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» VIEW ALL POSTS Aug 6 2008   12:21AM GMT

Next Generation Data Center/LinuxWorld 2008: Reporter’s Notebook



Posted by: Bridget Botelho
Tags:
Blade servers
cloud computing
Container Data Center
data center consolidation
DataCenter
I/O virtualization
LinuxWorld
network virtualization
server consolidation
server virtualization
virtual machines
Virtualization
Xeon processor

I expected this year’s joint LinuxWorld/Next Generation Data Center conference at the Moscone Center in San Francisco Aug. 4-7 to be full of technology vendors, high-level technical sessions, product news and interesting charactersDice.

As you can see (at right), my expectations were exceeded.

This year’s conference is packed, with three to four keynotes each day, a large array of tech vendors and numerous technical sessions, covering storage, security, networking, applications, facility infrastructure, and virtualization.

In the five sessions I attended today, which touched on all of the above, virtualization was a predominant topic of conversation in each.

For instance, Rajiv Rajiv Ramaswami, the vice president and general manager of Cisco SystemsRamaswami, the vice president and general manager of Cisco Systems Inc., (at left), gave a keynote this afternoon, “Data Center 3.0: How the Network Is Transforming the Data Center,” and explained that, eventually, everything in the data center will be virtualized, including networks.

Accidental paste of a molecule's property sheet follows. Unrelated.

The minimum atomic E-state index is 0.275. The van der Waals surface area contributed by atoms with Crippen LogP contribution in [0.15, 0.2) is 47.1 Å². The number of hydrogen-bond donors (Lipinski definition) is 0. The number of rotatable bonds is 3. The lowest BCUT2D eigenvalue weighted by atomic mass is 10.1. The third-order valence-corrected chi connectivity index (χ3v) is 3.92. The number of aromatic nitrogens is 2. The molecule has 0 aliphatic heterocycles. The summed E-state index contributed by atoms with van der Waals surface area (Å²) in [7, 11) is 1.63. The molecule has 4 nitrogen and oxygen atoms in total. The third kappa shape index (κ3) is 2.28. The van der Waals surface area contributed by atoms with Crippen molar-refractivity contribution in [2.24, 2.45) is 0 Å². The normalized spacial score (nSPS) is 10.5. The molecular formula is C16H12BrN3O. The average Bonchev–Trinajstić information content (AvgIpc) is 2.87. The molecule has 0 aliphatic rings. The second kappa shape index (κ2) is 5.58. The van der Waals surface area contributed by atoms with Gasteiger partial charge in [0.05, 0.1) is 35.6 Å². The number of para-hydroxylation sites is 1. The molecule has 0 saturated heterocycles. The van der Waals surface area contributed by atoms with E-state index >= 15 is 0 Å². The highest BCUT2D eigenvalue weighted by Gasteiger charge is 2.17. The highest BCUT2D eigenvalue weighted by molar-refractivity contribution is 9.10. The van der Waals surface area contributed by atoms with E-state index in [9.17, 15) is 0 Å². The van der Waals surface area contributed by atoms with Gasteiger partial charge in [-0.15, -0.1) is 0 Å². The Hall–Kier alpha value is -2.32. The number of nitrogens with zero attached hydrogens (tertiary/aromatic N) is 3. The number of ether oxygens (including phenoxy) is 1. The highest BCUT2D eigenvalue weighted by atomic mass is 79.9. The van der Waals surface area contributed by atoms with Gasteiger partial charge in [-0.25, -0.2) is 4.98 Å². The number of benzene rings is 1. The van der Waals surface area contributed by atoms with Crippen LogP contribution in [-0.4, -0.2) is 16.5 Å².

In another session I attended on creating an efficient, profitable data center, hosted by the Rocky Mountain Institute, virtualization was listed again and again as a key way to reduce data center power consumption.

Cloud computing (aka distributed computing), which goes hand in hand with virtualization, was also a popular topic in the sessions I attended, including the kickoff keynote, “Stateless Computing: Scaling at Zero Marginal Cost above Capex,” by Jeffrey Birnbaum, the managing director and chief technology architect for Merrill Lynch.Rackable ICE Cube

In between sessions, I took a tour of Rackable Systems’ 40-foot containerized data center (at right), Ice Cube, which was one of the most popular attractions on the large show floor.

Ice Cube is packed with up to 22,400 Intel Xeon processing cores in Rackable’s own half-depth servers, has a 36-inch central isle to access servers and uses direct current, or DC, power and self-contained uninterruptible power supply, or UPS, technology.

Ice Cube can be configured with IBM BladeCenter servers as well.

Tomorrow I’ll check out a keynote session by Oracle CIO and Senior Vice President Mark Sunday on delivering business value with next-generation data centers and more sessions on green strategies for data centers, cloud computing and virtualization.

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